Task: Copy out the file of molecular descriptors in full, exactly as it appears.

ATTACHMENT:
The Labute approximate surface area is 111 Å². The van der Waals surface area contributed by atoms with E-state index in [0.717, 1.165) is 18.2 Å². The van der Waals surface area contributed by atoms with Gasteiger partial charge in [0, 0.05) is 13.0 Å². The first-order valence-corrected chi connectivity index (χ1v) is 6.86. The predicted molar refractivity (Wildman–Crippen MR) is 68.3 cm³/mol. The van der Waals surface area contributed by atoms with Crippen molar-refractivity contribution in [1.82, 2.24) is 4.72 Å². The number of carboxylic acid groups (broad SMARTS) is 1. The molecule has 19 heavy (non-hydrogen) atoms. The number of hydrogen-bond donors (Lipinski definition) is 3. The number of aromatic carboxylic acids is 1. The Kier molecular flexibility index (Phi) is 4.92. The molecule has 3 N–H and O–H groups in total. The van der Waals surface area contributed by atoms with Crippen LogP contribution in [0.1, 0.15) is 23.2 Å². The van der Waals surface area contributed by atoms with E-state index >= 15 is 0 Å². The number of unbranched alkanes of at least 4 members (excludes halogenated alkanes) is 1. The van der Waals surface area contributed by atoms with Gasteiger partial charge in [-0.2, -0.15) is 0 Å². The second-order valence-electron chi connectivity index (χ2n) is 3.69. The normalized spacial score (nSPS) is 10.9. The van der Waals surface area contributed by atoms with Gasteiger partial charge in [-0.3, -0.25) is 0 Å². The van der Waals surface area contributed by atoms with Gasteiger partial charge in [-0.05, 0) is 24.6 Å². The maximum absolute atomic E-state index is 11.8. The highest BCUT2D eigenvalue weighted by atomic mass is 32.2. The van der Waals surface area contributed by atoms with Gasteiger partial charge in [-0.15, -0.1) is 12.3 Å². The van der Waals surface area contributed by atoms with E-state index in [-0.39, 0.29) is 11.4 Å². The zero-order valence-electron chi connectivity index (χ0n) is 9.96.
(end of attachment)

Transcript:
The Labute approximate surface area is 111 Å². The van der Waals surface area contributed by atoms with E-state index in [0.717, 1.165) is 18.2 Å². The van der Waals surface area contributed by atoms with Gasteiger partial charge in [0, 0.05) is 13.0 Å². The first-order valence-corrected chi connectivity index (χ1v) is 6.86. The predicted molar refractivity (Wildman–Crippen MR) is 68.3 cm³/mol. The van der Waals surface area contributed by atoms with Crippen molar-refractivity contribution in [1.82, 2.24) is 4.72 Å². The number of carboxylic acid groups (broad SMARTS) is 1. The molecule has 19 heavy (non-hydrogen) atoms. The number of hydrogen-bond donors (Lipinski definition) is 3. The number of aromatic carboxylic acids is 1. The Kier molecular flexibility index (Phi) is 4.92. The molecule has 3 N–H and O–H groups in total. The van der Waals surface area contributed by atoms with Crippen LogP contribution in [0.1, 0.15) is 23.2 Å². The van der Waals surface area contributed by atoms with E-state index >= 15 is 0 Å². The number of unbranched alkanes of at least 4 members (excludes halogenated alkanes) is 1. The van der Waals surface area contributed by atoms with Gasteiger partial charge in [-0.2, -0.15) is 0 Å². The second-order valence-electron chi connectivity index (χ2n) is 3.69. The normalized spacial score (nSPS) is 10.9. The van der Waals surface area contributed by atoms with Gasteiger partial charge in [-0.3, -0.25) is 0 Å². The van der Waals surface area contributed by atoms with Gasteiger partial charge in [-0.05, 0) is 24.6 Å². The maximum absolute atomic E-state index is 11.8. The highest BCUT2D eigenvalue weighted by atomic mass is 32.2. The van der Waals surface area contributed by atoms with Gasteiger partial charge in [-0.15, -0.1) is 12.3 Å². The van der Waals surface area contributed by atoms with E-state index in [-0.39, 0.29) is 11.4 Å². The zero-order valence-electron chi connectivity index (χ0n) is 9.96.